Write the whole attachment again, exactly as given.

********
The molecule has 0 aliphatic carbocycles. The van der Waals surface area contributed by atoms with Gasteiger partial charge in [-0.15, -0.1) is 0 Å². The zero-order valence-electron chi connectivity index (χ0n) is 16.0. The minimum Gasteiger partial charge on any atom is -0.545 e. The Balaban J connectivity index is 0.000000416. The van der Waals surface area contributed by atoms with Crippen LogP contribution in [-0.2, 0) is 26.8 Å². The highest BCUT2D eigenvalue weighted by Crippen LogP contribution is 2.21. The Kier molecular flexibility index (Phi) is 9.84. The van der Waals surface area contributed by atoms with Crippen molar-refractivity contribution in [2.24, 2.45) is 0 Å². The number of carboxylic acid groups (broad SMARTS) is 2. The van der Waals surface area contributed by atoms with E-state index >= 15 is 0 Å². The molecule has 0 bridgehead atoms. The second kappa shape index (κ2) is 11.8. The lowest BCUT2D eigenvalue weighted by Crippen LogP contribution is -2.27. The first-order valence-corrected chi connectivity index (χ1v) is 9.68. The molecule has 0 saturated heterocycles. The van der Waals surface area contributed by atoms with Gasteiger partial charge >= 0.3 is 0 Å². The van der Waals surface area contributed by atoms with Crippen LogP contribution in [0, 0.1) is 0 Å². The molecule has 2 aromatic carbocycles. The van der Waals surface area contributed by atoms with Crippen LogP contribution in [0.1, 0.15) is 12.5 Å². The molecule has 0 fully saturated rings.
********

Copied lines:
The molecule has 0 aliphatic carbocycles. The van der Waals surface area contributed by atoms with Gasteiger partial charge in [-0.15, -0.1) is 0 Å². The zero-order valence-electron chi connectivity index (χ0n) is 16.0. The minimum Gasteiger partial charge on any atom is -0.545 e. The Balaban J connectivity index is 0.000000416. The van der Waals surface area contributed by atoms with Crippen LogP contribution in [-0.2, 0) is 26.8 Å². The highest BCUT2D eigenvalue weighted by Crippen LogP contribution is 2.21. The Kier molecular flexibility index (Phi) is 9.84. The van der Waals surface area contributed by atoms with Crippen molar-refractivity contribution in [2.24, 2.45) is 0 Å². The number of carboxylic acid groups (broad SMARTS) is 2. The van der Waals surface area contributed by atoms with E-state index >= 15 is 0 Å². The molecule has 0 bridgehead atoms. The second kappa shape index (κ2) is 11.8. The lowest BCUT2D eigenvalue weighted by Crippen LogP contribution is -2.27. The first-order valence-corrected chi connectivity index (χ1v) is 9.68. The molecule has 0 saturated heterocycles. The van der Waals surface area contributed by atoms with Gasteiger partial charge >= 0.3 is 0 Å². The van der Waals surface area contributed by atoms with Crippen LogP contribution in [0, 0.1) is 0 Å². The molecule has 2 aromatic carbocycles. The van der Waals surface area contributed by atoms with Crippen LogP contribution in [0.1, 0.15) is 12.5 Å². The molecule has 0 fully saturated rings.